Rochester and scores of other upstate cities can be themselves, they can stand in for other places. There’s an embarrassment of riches. And at a purely operational level, there’s simply no comparison between the level of cooperation you get here and the endless hassles shooting in a major metropolitan area involves. LA is just as bad as New York in this regard. The first question anyone asks is “How much will you pay me?” whereas in Rochester, they ask “How can I help?”

For more information on Better than Wine, visit the official website and "like" the Facebook page. You can read more of Charles' thoughts on film at his blog, What I Watched Last Night, and view his other films at vimeo.

Better than Wine from Charles Tashiro on Vimeo.

Sunday, November 10, 2013

Book Review: Fritz Lang - The Nature of the Beast

Fritz Lang: The Nature of the Beast
by Patrick McGilligan
University of Minnesota Press

Fritz Lang produced one of the most-studied and celebrated bodies of work of any filmmaker, and yet he remains a largely enigmatic figure. After a highly successful career as one of the leading directors in Germany during the silent era, Lang eventually emigrated to the United States, where he directed numerous films in Hollywood and became one of the most internationally-recognized filmmakers in the business. Yet his personal life has remained largely shrouded in the mythology, often spread by Lang himself, that built up over his long career.

Patrick McGilligan’s Fritz Lang: The Nature of the Beast (originally published by St. Martin's Griffin Press in 1997, and now available from the University of Minnesota Press) undertakes documenting Fritz Lang's life and work beyond the publicity and personal mythology. It is an exhaustively-researched, meticulously-detailed work. McGilligan gives us a comprehensive biography, covering each period of Lang’s life and work in extensive detail, and masterfully interweaving his research with quotes from those who knew and worked with Lang, to give us a stronger sense of how the filmmaker's life shaped his work.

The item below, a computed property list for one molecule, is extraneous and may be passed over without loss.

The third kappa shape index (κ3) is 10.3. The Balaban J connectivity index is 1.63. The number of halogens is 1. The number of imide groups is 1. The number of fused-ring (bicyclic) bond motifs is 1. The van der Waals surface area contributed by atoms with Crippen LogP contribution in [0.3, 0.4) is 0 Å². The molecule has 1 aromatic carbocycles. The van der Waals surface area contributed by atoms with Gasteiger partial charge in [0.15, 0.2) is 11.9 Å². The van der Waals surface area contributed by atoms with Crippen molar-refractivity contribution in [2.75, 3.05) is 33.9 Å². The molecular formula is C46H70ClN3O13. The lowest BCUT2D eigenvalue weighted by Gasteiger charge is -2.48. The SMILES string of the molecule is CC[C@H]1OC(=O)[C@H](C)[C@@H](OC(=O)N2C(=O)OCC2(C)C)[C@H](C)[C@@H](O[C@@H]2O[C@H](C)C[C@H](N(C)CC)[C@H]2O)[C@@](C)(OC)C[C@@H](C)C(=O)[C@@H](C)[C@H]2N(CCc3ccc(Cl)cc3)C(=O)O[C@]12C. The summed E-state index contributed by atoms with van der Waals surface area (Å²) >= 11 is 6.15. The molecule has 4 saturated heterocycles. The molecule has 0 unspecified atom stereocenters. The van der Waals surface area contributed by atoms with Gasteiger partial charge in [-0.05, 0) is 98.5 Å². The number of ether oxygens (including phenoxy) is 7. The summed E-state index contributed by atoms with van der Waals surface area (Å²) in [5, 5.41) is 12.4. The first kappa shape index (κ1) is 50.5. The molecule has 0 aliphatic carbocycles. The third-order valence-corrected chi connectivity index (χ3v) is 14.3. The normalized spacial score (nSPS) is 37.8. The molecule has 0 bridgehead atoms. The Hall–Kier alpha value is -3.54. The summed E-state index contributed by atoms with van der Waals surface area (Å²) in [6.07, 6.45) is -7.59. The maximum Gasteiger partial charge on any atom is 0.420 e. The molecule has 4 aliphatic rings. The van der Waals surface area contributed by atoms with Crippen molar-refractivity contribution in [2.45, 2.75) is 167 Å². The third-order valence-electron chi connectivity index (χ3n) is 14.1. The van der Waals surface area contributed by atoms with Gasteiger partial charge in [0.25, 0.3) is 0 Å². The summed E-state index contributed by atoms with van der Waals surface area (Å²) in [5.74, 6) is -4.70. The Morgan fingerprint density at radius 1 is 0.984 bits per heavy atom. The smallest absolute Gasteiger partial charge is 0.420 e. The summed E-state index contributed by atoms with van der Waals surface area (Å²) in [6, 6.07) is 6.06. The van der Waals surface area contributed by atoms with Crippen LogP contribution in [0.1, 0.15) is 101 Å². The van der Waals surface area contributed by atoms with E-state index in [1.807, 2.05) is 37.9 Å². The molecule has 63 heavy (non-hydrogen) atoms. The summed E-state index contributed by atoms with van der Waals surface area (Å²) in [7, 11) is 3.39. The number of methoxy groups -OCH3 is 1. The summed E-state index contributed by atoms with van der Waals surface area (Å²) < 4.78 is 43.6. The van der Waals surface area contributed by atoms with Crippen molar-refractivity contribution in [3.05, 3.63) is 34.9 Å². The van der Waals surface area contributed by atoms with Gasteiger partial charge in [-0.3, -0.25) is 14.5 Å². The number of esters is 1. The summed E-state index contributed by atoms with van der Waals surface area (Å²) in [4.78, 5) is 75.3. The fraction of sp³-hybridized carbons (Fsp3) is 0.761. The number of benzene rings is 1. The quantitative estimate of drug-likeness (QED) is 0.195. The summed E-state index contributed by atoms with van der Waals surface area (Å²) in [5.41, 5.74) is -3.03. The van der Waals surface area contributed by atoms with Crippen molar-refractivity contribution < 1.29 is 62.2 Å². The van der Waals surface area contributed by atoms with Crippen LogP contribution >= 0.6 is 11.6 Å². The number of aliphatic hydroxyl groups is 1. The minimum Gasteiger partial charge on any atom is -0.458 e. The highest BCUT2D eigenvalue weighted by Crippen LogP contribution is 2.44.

Beginning with the director's early years in Vienna and Paris, McGilligan does an excellent job in shedding light on Lang’s formative experiences, including accounts of his military career as well as his training in the arts. Lang’s entry into motion pictures in Berlin, initially as a scenarist before turning to directing, is well-covered, with welcome descriptions of his earliest works that are now lost, and details about the two producers who did more than anyone else to facilitate Lang’s early film career – Erich Pommer and Joe May.

McGilligan spends a good deal of time in The Nature of the Beast exploring the mythology surrounding the director, particularly in two key incidents that have remained clouded by conflicting accounts of the events. The first involves the death of Lang's first wife Lisa Rosenthal, the cause of which was never fully determined. While it was ruled a suicide, following her discovery of Lang’s affair with screenwriter Thea von Harbou (whom Lang later married), there persisted suggestions that Lang had played a role in her death. Interrogated by the police on the night of Rosenthal's death, Lang and von Harbou insisted it had been a suicide. It is here that McGilligan makes some of his more controversial connections of this incident with Lang's filmography, citing the recurring suicides and slayings in the films - from Brunhild's suicide in Die Nibelungen all the way through the burlesque dancer's murder in his final American film, Beyond a Reasonable Doubt - to suggest that, even though these kinds of plot devices had been present in Lang's work almost since the beginning, they took on a much greater deal of significance after the death of Lisa Rosenthal.